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Allergies & Children

We are all exposed to dust, pollen, and pollutants every day when we breathe. Many children and adults will be unaffected from this exposure. However, others will suffer many symptoms as a result of this exposure. It has been estimated that about 50 million Americans have some type of allergy. Allergies are caused by the body’s reaction to substances called “allergens,” which trigger the immune system to react to harmless substances as though they were attacking the body. Future exposure to the same allergen will cause the same reaction in someone with an allergy.

Clues that your child may have an allergy:

  • Repeated or chronic cold-like symptoms that last longer than a week or two, or symptoms that tend to occur around the same time each year. This symptoms can include: nasal congestion, runny nose, sneezing, throat clearing, and itchy/watery eyes.
  • Symptoms that occur repeatedly after ingesting a particular food such as: hives, itchy throat, swelling, difficulty breathing, or abdominal pain.
  • Recurrent red, itchy, dry, or scaly rashes in the creases of elbows or knees, wrists, back, or ankles.

Common airborne allergens

Dust: contains small microscopic dust mites and often a mixture of other allergens such as pollen, mold, and animal dander. Dust mites are present year round and found in bedding, carpet, and upholstery.

Pollen: released by trees, grasses, and weeds. This allergen is seasonal so it is important to check the pollen count in one’s area as a frame of reference as to when symptoms may occur.

Fungi: molds found both inside and outside in warm, moist environments.

Pets: pet fur/feathers and animal dander are very common allergens.

Common food allergens

According to the American Academy of Allergy, Asthma, and Immunology “approximately 2 million or 8% of children in the United States are affected by food allergies, and that eight foods account for most of those food allergy reactions in kids: eggs, fish, milk, peanuts, shellfish, soy, tree nuts, and wheat.” This allergens will be further discussed below.

Cow’s milk (aka milk protein allergy): usually presents in the child’s first year of life. The most common symptoms include: rash, abdominal pain, vomiting or diarrhea. About 80% of children will outgrow this allergy.

Eggs: usually presents when a child is very young and with most children outgrowing the allergy by age 5 or 6. This allergen can often pose a challenge for parents as it is often a hidden ingredient on package foods.

Seafood and shellfish: usually develop later in life and our an allergen that is not typically outgrown.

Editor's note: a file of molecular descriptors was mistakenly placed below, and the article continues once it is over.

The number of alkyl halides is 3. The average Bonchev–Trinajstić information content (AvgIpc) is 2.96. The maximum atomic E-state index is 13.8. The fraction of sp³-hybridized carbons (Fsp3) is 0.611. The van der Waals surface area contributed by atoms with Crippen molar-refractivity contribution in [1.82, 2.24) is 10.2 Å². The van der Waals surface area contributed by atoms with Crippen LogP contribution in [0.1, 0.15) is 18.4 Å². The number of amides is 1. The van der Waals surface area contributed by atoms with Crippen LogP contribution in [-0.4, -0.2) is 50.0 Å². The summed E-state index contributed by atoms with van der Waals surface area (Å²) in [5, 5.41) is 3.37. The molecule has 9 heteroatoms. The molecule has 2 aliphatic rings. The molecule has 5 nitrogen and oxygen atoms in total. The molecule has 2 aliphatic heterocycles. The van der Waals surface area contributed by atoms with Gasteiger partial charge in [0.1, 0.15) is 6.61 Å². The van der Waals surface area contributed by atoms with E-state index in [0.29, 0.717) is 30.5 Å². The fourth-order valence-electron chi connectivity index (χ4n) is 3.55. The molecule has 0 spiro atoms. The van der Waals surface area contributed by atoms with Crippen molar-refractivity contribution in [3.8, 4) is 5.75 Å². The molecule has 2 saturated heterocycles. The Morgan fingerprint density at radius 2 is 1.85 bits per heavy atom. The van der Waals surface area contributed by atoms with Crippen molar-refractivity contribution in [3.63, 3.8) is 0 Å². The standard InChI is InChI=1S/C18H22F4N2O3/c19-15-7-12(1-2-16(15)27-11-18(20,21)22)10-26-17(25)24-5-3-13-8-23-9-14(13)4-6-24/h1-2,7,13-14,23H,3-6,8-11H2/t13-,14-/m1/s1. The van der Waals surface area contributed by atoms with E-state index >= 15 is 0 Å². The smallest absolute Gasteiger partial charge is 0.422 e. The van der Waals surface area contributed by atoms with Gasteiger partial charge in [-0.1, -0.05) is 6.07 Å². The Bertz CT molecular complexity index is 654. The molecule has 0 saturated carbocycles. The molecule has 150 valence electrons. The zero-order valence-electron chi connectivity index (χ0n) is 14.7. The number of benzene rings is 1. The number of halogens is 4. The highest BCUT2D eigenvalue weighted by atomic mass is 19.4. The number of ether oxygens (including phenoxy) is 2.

Peanuts and tree nuts: Peanuts are one of the most severe allergies and can be life threatening. 50 % of people allergic to peanuts are allergic to tree nuts as well. This allergy is typically not outgrown.

Soy: This allergy is more common in babies than older children. Approximately 30-40% of babies with a soy allergy also have a milk protein allergy.

Wheat: present in many of the foods we eat but should not be confused with Celiac disease (a disease is caused by a sensitivity to gluten, which is found in wheat, oat, rye, and barley).

Treating Allergy Symptoms

If symptoms are severe an allergy blood test ordered by your health care provider or skin scratch ordered by an allergists will be conducted to determine what allergens affect your child. Once the allergen(s) is determined the first step is often avoidance. Your health care provider will instruct you on ways to lessen your child’s allergen exposure. Often medications are necessary to help alleviate allergy symptoms. The medications used are listed below.

Antihistamines-are used to help with runny nose and sneezing, itchy eyes and hives.

Nasal corticosteroids-are very effective in allergy symptom control. Safe to use on children for long periods of time and work best if used daily.

Allergy immunotherapy-also known as allergy shots, may be prescribed by an allergist if your child’s allergies are severe.

Allergies can be very troublesome. However, with the help of your child’s health care provider symptoms can lessen with the proper treatment plan. If you suspect your child has an allergy seek guidance from your child’s doctor to make sure they are adequately being treated.

Please feel free to ask any questions or provide feedback as it is always greatly appreciated.

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